Newness. Not just new goals and hopes and dreams but new sorrows and burdens and heartbreaks, too. A new year beginning is full of endings. A year ending is like filling-in the last page of a precious, gifted journal or the last bit of wax melting away from the favorite scented candle. We know there are new journals to begin; they will be just as sweet and comforting to hold and pen into. We’ll light new candles, and their gentle flames will fill the room with ease just as well as the last.
Each year that passes, though, takes with it the older things. These things or people or memories or places that we wanted, so badly, to continue to hold. We value the old maybe more than the new: traditions, familiar faces. Each new thing is sweet inasmuch as it is what we already were longing for.
The recent advent now passed was about hope. New years and their resolutions are about hope. No matter the time of year, we are hoping. “Born Again to a Living Hope” is the title of a section of scripture found in 1 Peter 1:3-9. Born: something completely new, a starting moment. Again: implying a repeated act. Our souls are not satisfied without paradoxes, it seems.
Here, in 1 Peter, Paul shares,
“3 Blessed be the God and Father of our Lord Jesus Christ! According to his great mercy, he has caused us to be born again to a living hope through the resurrection of Jesus Christ from the dead, 4 to an inheritance that is imperishable, undefiled, and unfading, kept in heaven for you, 5 who by God’s power are being guarded through faith for a salvation ready to be revealed in the last time. 6 In this you rejoice, though now for a little while, if necessary, you have been grieved by various trials, 7 so that the tested genuineness of your faith—more precious than gold that perishes though it is tested by fire—may be found to result in praise and glory and honor at the revelation of Jesus Christ. 8 Though you have not seen him, you love him. Though you do not now see him, you believe in him and rejoice with joy that is inexpressible and filled with glory, 9 obtaining the outcome of your faith, the salvation of your souls.”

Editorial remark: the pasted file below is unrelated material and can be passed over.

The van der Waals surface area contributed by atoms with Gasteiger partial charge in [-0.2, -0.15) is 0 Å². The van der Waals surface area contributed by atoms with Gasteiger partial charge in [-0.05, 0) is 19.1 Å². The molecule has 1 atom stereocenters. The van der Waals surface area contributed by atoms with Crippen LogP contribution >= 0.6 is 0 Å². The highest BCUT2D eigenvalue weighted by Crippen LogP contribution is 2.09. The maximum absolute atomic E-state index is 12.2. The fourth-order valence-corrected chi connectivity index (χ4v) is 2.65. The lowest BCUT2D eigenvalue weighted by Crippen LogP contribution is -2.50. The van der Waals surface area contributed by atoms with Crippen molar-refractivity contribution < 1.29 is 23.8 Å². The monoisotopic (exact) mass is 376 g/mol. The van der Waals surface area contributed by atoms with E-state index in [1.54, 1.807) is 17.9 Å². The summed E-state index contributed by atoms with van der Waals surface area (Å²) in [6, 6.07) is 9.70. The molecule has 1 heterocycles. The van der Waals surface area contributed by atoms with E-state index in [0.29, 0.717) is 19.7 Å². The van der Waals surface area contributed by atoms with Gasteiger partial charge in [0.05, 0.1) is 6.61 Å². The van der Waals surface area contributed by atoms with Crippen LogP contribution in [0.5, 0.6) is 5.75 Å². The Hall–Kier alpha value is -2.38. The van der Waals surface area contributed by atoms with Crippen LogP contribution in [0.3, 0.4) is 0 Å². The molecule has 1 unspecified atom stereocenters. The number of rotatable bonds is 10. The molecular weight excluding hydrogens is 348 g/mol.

Every moment that brought 2014 closer was making my heart heavy. It is still heavy– I’m longing for so many new things, and I’m pondering the old and don’t want to let all of it go. New York pastor, Timothy Keller, teaches us what Peter says in this small portion 1 Peter that I quoted above. In his sermon he speaks of the hope that Paul tells us we have. It’s a hope that doesn’t ignore the horrors of our pasts, the sufferings of our present, or the trails yet to come. This hope remains no matter the circumstance and will, surely, be fulfilled.
The sermon is titled “Born into Hope” and can be listened to for free here.